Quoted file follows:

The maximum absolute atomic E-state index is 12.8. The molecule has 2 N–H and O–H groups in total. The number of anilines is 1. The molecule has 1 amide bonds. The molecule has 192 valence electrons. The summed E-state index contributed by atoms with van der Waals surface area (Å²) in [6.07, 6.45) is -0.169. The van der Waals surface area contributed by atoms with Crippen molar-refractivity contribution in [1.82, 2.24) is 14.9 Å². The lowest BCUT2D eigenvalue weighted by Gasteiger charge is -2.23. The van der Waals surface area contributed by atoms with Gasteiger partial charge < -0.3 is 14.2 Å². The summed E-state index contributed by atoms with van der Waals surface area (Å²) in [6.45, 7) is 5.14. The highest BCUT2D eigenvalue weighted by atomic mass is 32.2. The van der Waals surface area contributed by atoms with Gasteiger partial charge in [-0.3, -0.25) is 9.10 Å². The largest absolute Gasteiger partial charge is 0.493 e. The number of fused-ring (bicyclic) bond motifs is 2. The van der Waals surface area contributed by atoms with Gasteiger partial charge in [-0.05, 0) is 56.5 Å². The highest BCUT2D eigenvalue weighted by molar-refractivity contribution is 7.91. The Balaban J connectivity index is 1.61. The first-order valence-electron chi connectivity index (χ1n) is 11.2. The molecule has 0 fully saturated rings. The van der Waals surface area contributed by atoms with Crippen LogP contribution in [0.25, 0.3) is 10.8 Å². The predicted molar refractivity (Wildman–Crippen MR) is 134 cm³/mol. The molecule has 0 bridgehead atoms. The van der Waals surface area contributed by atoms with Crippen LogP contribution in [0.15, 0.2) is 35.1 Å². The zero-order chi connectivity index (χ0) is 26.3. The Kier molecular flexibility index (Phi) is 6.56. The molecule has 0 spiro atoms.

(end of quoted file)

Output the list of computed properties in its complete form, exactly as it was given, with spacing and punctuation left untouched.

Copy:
The maximum absolute atomic E-state index is 12.8. The molecule has 2 N–H and O–H groups in total. The number of anilines is 1. The molecule has 1 amide bonds. The molecule has 192 valence electrons. The summed E-state index contributed by atoms with van der Waals surface area (Å²) in [6.07, 6.45) is -0.169. The van der Waals surface area contributed by atoms with Crippen molar-refractivity contribution in [1.82, 2.24) is 14.9 Å². The lowest BCUT2D eigenvalue weighted by Gasteiger charge is -2.23. The van der Waals surface area contributed by atoms with Gasteiger partial charge < -0.3 is 14.2 Å². The summed E-state index contributed by atoms with van der Waals surface area (Å²) in [6.45, 7) is 5.14. The highest BCUT2D eigenvalue weighted by atomic mass is 32.2. The van der Waals surface area contributed by atoms with Gasteiger partial charge in [-0.3, -0.25) is 9.10 Å². The largest absolute Gasteiger partial charge is 0.493 e. The number of fused-ring (bicyclic) bond motifs is 2. The van der Waals surface area contributed by atoms with Gasteiger partial charge in [-0.05, 0) is 56.5 Å². The highest BCUT2D eigenvalue weighted by molar-refractivity contribution is 7.91. The Balaban J connectivity index is 1.61. The first-order valence-electron chi connectivity index (χ1n) is 11.2. The molecule has 0 fully saturated rings. The van der Waals surface area contributed by atoms with Crippen LogP contribution in [0.25, 0.3) is 10.8 Å². The predicted molar refractivity (Wildman–Crippen MR) is 134 cm³/mol. The molecule has 0 bridgehead atoms. The van der Waals surface area contributed by atoms with Crippen LogP contribution in [0.15, 0.2) is 35.1 Å². The zero-order chi connectivity index (χ0) is 26.3. The Kier molecular flexibility index (Phi) is 6.56. The molecule has 0 spiro atoms.